Paul Rudolph’s Iconic Walker Guest House To Be Re-Constructed

Walker Guest House / Sanibel Island. Image © Ezra Stoller / Esto

The Sarasota Architectural Foundation (SAF) has announced that a replica of Paul Rudolph’s Walker Guest House will be constructed at the John and Mable Ringling Museum of Art in , It is hoped the iconic, 24′ x 24′ vacation cottage will be opened to the public by 2015, after which it will be disassembled and transported to select museums around the country.

More information about the Walker Guest House, after the break…

Infographic: The Bauhaus, Where Form Follows Function

UPDATE: In honor of the 81st anniversary of the day the closed in 1933, we’re re-publishing this popular infographic, which was originally published April 16th, 2012.

From the “starchitect” to “architecture for the 99%,” we are witnessing a shift of focus in the field of architecture. However, it’s in the education system where these ideas really take root and grow. This sea change inspired us to explore past movements, influenced by economic shifts, war and the introduction of new technologies, and take a closer look at the bauhaus movement.

Often associated with being anti-industrial, the Arts and Crafts Movement had dominated the field before the start of the Bauhaus in 1919. The Bauhaus’ focus was to merge design with industry, providing well designed products for the many.

The Bauhaus not only impacted design and architecture on an international level, but also revolutionized the way design schools conceptualize education as a means of imparting an integrated design approach where form follows function.

Paul Rudolph’s Orange County Government Center Still at Risk

by Paul Rudolph © Times – Tony Cenicola

Despite a 15-6 Legislature vote in February that ruled in favor of preserving Paul Rudolph’s brutalist landmark in Goshen, reports indicate that demolition is still being considered as an option. According to the Times Herald-Record, an ad hoc panel led by pro-demolition County Executive Ed Diana selected a team of architects and engineers to develop three options in 90 days for “renovating and replacing” sections of the 43-year-old complex. Though many thought the 18-month-long campaign ended with February’s ruling, it is apparent that the heated debate is far from over. Ultimately, lawmakers must vote again on the project to authorize bonding for construction.

The Indicator: Sheltering in Place

Rudolph’s UMass Dartmouth Library. Courtesy, UMass Dartmouth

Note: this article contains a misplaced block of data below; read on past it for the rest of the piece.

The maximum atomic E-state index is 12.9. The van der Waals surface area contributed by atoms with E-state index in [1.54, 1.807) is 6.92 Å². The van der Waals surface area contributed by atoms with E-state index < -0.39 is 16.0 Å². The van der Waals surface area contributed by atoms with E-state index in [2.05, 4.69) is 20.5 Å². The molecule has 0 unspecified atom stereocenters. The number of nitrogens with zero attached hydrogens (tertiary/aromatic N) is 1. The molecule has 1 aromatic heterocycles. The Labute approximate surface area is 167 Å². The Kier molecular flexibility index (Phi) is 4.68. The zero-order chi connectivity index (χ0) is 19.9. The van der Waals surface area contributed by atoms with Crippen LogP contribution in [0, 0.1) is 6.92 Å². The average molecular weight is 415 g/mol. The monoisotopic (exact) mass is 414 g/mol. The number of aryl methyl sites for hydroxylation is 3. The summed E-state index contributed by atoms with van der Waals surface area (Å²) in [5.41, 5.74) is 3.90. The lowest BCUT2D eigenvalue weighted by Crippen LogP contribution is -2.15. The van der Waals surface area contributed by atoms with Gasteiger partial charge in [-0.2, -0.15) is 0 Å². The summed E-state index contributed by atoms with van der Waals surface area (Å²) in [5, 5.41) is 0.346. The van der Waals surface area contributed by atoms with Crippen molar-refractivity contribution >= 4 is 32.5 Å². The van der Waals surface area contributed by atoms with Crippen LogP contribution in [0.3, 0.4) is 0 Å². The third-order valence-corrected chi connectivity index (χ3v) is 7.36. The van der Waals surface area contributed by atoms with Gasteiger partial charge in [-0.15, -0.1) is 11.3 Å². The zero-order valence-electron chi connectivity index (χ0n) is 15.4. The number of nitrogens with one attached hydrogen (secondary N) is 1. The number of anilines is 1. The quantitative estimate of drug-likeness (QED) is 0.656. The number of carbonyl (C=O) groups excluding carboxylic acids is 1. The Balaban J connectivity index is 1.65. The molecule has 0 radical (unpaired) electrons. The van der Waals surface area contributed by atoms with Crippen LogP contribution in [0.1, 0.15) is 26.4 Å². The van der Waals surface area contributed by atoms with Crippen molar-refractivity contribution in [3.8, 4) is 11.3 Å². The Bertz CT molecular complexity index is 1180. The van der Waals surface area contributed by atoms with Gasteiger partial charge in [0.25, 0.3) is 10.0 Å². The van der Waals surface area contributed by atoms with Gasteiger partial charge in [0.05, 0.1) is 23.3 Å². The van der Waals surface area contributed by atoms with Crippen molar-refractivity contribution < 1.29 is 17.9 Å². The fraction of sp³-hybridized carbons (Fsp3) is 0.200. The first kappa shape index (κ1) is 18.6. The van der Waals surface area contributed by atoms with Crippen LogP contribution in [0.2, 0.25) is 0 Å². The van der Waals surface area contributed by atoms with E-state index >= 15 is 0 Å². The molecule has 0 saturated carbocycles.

Last Sunday James S. Russell, architecture critic for Bloomberg News and a former editor for Architectural Record, mused on his personal blog about the possible influence ’s Brutalist University of Massachusetts campus in Dartmouth may have had on Dzhokar Tsarnaev, the younger of the two Boston Marathon bombers who was also a student there.

Mr. Russell describes the campus as “a gigantic eerie, dozen-building concoction of grim ribbed- hubris….” This is the sort of description that drives right to the heart of urban alienation. It’s Edvard Munch’s The Scream. This ability to sum up and drive the nail home is one reason he is the architecture critic for Bloomberg News. No side-stepping here.

BRUTALISM / CLOG

Brutalism. It’s the architecture movement that the public loves to hate, and architects dare to love. It’s also the latest topic tackled by , the quirky publication that takes a long slow look at what’s important in architecture now.

While Brutalism, a movement that reached its height in the 60s, may not seem a timely topic, nothing could be further from the truth. With Brutalism’s monolithic beasts reaching their not-so-golden golden years, the question to re-model (often prohibitively expensive, considering these projects’ complexity) or just demolish (as the public often begs for) is an urgent one – as the recent debates over Paul Rudolph’s Orange County Building (successful) and Bertrand Goldberg‘s Prentice Women’s Hospital (not) reveal.

However, while this edition of CLOG of course mentions these debates, Brutalism shines in exploring the bigger questions these debates provoke: Why is Brutalism so loathed? What is it, really? And – can Brutalism be saved? Should it be?

Preservationists Prevail: Paul Rudolph’s Brutalist Landmark Spared from Destruction

by Paul Rudolph © New York Times – Tony Cenicola